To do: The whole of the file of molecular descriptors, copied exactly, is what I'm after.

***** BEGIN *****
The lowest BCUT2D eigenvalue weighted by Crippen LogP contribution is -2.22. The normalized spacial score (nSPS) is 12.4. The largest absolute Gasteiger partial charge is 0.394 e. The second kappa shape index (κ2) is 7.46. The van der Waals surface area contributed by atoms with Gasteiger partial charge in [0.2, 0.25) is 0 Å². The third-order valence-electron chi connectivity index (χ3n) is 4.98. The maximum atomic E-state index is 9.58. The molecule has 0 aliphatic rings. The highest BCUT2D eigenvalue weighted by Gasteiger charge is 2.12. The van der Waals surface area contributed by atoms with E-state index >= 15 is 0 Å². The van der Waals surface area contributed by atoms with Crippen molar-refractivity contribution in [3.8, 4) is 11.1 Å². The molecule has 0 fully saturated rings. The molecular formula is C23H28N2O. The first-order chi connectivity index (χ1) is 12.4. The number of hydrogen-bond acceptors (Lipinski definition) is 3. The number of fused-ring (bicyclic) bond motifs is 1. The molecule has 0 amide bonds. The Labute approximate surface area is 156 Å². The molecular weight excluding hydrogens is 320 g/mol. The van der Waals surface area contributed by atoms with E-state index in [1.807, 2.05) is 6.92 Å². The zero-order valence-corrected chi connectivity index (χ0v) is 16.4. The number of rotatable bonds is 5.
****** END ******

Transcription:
The lowest BCUT2D eigenvalue weighted by Crippen LogP contribution is -2.22. The normalized spacial score (nSPS) is 12.4. The largest absolute Gasteiger partial charge is 0.394 e. The second kappa shape index (κ2) is 7.46. The van der Waals surface area contributed by atoms with Gasteiger partial charge in [0.2, 0.25) is 0 Å². The third-order valence-electron chi connectivity index (χ3n) is 4.98. The maximum atomic E-state index is 9.58. The molecule has 0 aliphatic rings. The highest BCUT2D eigenvalue weighted by Gasteiger charge is 2.12. The van der Waals surface area contributed by atoms with E-state index >= 15 is 0 Å². The van der Waals surface area contributed by atoms with Crippen molar-refractivity contribution in [3.8, 4) is 11.1 Å². The molecule has 0 fully saturated rings. The molecular formula is C23H28N2O. The first-order chi connectivity index (χ1) is 12.4. The number of hydrogen-bond acceptors (Lipinski definition) is 3. The number of fused-ring (bicyclic) bond motifs is 1. The molecule has 0 amide bonds. The Labute approximate surface area is 156 Å². The molecular weight excluding hydrogens is 320 g/mol. The van der Waals surface area contributed by atoms with E-state index in [1.807, 2.05) is 6.92 Å². The zero-order valence-corrected chi connectivity index (χ0v) is 16.4. The number of rotatable bonds is 5.